In 2003, a 15-year-old girl in Manchester died after being injected with heroin. Victoria Agoglia’s death was the tragic culmination of 18 months of her telling authorities she was being repeatedly abused, raped and plied with drugs by predatory paedophiles.
Now, a startling review into Victoria’s death has been published. It outlines how her abuse was allowed to happen by officials and police who worked in a culture willing to turn a blind eye to gangs of predominantly Asian men roaming parts of Manchester for years and abusing dozens of victims.
The full scale of the abuse is laid bare in the wide-ranging report commissioned by the Greater Manchester mayor Andy Burnham, but it is the death of Victoria which ultimately sparked concern.
Little action was taken to stop the abuse, despite her telling carers she was being sexually assaulted and given drugs.
Agoglia was ‘repeatedly threatened and assaulted’
The report details how she was “repeatedly threatened, assaulted, returned intoxicated and in distress, gave information that she was involved in sexual exploitation, alleged rape and sexual assault requiring medical attention, became involved in the criminal justice system and had several pregnancy scares”, Manchester City Council found in 2004, the year after she died.
Operation Augusta, which investigated the grooming and abuse of vulnerable girls in care, was launched after her death in 2003 but shelved two years later.
The review into that operation, released on Tuesday, has heavily criticised the failures of police and local authorities in how they dealt with Manchester’s child exploitation.
It reveals how Victoria’s vulnerability in care allowed her to be abused by older men, while little action to stop the abuse appears to have been taken.
A troubled childhood
The report details how Victoria was put into care by her mother when she was eight years old. After her mother died and a foster placement broke down, she was regularly moved between placements.
By April 2002 – when she was 13 – concerns about her truancy, drug taking, theft and what was being referred to as “prostitution” (a term now replaced with the phrase “child sexual exploitation”) meant she was recognised as being at risk.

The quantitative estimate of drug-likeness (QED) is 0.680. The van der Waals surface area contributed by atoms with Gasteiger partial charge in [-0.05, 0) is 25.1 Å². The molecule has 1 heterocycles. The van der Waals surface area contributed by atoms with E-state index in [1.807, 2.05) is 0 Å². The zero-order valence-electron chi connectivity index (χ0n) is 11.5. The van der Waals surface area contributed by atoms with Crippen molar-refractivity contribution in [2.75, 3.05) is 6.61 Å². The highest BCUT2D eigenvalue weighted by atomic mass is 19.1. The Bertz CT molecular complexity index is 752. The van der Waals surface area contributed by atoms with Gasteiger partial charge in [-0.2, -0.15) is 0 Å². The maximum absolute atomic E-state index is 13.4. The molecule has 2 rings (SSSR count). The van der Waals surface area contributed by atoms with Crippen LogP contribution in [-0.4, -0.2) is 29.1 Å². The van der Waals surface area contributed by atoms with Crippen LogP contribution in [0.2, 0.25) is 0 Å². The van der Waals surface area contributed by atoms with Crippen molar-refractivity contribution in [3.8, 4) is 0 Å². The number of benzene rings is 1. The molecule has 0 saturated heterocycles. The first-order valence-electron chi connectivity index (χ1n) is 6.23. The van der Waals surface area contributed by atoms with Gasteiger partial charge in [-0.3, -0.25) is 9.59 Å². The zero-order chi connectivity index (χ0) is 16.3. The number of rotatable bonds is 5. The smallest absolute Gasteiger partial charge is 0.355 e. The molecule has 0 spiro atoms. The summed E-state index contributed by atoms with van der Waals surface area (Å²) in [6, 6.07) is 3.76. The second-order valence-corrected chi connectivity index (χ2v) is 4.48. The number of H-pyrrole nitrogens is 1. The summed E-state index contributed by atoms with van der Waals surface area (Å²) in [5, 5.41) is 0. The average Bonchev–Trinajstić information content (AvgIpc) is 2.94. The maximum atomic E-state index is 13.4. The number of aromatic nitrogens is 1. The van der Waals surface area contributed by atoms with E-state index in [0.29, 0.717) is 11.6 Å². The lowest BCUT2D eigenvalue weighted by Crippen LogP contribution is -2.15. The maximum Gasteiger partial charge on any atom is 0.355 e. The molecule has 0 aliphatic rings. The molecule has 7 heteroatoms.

Residential care staff complained about her “boyfriend” – who they referred to as her “pimp” – supplying her with drugs when he visited her.
The unnamed man – referred to in the report as “Nominal Q” – was said to have been in his mid-20s but no attempt was made to verify his age.
Victoria was reported missing at least 136 times between February and September 2002, and nearly every time she returned she was thought to have been under the influence of alcohol and drugs.
On no less than 16 occasions, residential staff became aware Victoria was worried for her safety because of threats and incidents from inside or outside the residential unit in that same period.
This was known to both police and social services.
After a spell in a secure unit, Victoria got back in touch with “Nominal Q”, and their “relationship” appears to have been “condoned by social services”, the report states.
He visited her placement under supervision but no attempts by Manchester City Council or Greater Manchester Police (GMP) seem to have been made to find out who he was.
“Nominal Q” took Victoria to one of his relatives’ homes in March 2003. After being collected by residential staff, she said she had been raped.
She was examined by a forensic medical examiner the next day but the doctor was not made aware of the sexual exploitation and drug abuse, the report states.
Victoria was moved between placements but concerns about her “prostitution” and drug-taking remained.
In July 2003, Victoria told her social worker she was using heroin daily and was being injected by an older man for “favours”. A week later she told her drugs worker about the heroin but no investigation was started.
She was moved to another residential unit in Greater Manchester.
“It is difficult to understand why this information was not immediately relayed to the police and why the threat of significant harm was not addressed,” the report states.
Victoria and her drugs worker agreed she would smoke heroin in future, rather than inject it.
Two months later, she visited the home of a 50-year-old Asian man, who injected her with heroin.
She died in hospital five days afterwards, on 29 September 2003.
The man – not named in the report – admitted two offences of injecting Victoria with a noxious substance and was given three and a half years’ imprisonment. He was cleared of manslaughter in 2004.
A Manchester City Council report in 2004 found her “extreme level of vulnerability” was “exacerbated” by contact with dangerous adults, drug misuse and involvement in sexual exploitation.
“While not disagreeing with these observations, we would go further,” today’s review said.
“Manchester City Council had parental responsibility for Victoria throughout this difficult period and due to poor professional practice and an absence of the most basic statutory child protection processes failed to protect her.”
Manchester City Council’s review in 2004 recommended that police be informed in every occasion a criminal offence is alleged to have happened to a child.
It also recommended that a joint police and social services investigation should take place when evidence of a child being involved in commercial sexual exploitation is uncovered, even when the child refuses to submit a complaint.
In 2007, the Manchester Evening News reported a coroner’s verdict into her death.
The coroner found that despite Victoria’s tendency to abscond from care, drink alcohol, abuse drugs, mix with inappropriate individuals and provide sexual favours, “these acts would not in my view amount to a real and immediate risk to life”.